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At 36 weeks, I'm wondering how a baby in breech position can be turned?

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At 36 weeks, I'm wondering how a baby in breech position can be turned?


Breech presentations occur in about 3 percent to 4 percent of all pregnancies. Usually babies settle into a headfirst (cephalic) position by 34 to 36 weeks gestation; however, it is possible for them to turn from breech to cephalic up until delivery. Although today's typical medical management for delivery of a breech baby is a cesarean, there are strategies you can try prior to birth to encourage the baby to turn to a cephalic position. Be sure to discuss these with your health care provider.

* Maternal positioning. Assume an inverted position with your head down and hips and feet elevated. This will help the baby move back out of your pelvis so he has more room to turn. A simple way to achieve this position is to place an ironing board on an angle from a sofa to the floor; you then lie inverted on the board for about 10 minutes three times a day. This will be more comfortable if your bladder and stomach are empty. This technique is worth a try—it's been estimated to work 50 percent of the time.
* Sound stimulation. Some women have found success in getting their breech babies to turn by placing earphones from a tape or CD player just above the pubic bone and playing music for the baby during his active periods. Because the baby can hear sounds while in the uterus, it is thought that he might move his head down in the uterus to hear the music better and thus turn his body.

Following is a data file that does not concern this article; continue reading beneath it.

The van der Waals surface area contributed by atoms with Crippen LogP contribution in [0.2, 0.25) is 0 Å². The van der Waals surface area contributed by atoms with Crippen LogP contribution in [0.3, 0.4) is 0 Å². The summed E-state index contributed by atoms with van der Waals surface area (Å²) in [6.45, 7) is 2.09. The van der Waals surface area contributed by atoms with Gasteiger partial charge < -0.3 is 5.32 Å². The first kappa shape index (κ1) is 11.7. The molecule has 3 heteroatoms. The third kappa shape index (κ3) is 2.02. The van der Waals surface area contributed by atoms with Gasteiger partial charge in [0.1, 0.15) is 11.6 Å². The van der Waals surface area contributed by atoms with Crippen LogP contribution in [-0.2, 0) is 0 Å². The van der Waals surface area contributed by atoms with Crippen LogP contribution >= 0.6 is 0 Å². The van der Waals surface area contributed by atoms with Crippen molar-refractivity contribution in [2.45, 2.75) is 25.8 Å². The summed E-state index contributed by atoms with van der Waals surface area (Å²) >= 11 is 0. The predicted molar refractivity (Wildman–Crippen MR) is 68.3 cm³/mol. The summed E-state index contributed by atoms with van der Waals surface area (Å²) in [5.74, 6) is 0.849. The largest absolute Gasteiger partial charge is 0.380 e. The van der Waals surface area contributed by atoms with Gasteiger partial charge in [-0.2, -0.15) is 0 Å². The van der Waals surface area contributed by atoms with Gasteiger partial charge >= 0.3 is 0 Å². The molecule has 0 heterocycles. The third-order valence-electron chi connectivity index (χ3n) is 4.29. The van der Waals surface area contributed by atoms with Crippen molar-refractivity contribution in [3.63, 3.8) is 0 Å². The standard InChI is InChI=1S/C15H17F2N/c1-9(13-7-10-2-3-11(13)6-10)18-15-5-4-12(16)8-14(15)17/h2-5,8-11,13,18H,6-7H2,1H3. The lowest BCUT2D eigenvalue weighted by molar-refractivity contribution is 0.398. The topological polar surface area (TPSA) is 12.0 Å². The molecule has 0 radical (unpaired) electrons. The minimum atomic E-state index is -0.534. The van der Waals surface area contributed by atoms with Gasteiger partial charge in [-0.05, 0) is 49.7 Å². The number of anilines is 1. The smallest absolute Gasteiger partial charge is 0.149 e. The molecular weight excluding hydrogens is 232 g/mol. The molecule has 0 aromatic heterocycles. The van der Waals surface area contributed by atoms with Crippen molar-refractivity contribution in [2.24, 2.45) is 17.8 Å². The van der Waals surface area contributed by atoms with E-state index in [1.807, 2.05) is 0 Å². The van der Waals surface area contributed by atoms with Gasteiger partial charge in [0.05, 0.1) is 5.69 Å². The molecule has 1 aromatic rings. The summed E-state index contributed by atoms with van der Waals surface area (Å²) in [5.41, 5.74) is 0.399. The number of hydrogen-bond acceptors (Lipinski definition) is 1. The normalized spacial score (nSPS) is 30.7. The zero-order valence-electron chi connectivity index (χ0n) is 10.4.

* External abdominal massage. This deep abdominal manipulation, performed by a physician with the assistance of ultrasound, is called external cephalic version (ECV). The physician uses her hands on the mother's abdomen to rotate the baby by using deep, massage-like movements. Once turned, the baby usually remains in this position for birth, although it is possible for him to revert back to the breech position.

If these strategies are not successful in turning your breech baby, you do have the option of a vaginal or cesarean birth. Some physicians are willing to give you a trial of labor to attempt a vaginal birth, if all other factors regarding your pregnancy are normal. However, many physicians are not willing to consider vaginal birth for a breech because of the potential risks involved. Since the breech (baby's bottom) is not as large as the head, a woman's cervix is not likely to dilate to 10 centimeters during labor as it would normally. The delivery of the baby's body through a cervix that has not completely dilated can cause the head to be trapped. Therefore, most physicians today recommend a cesarean birth for delivery of a baby in a breech presentation.  

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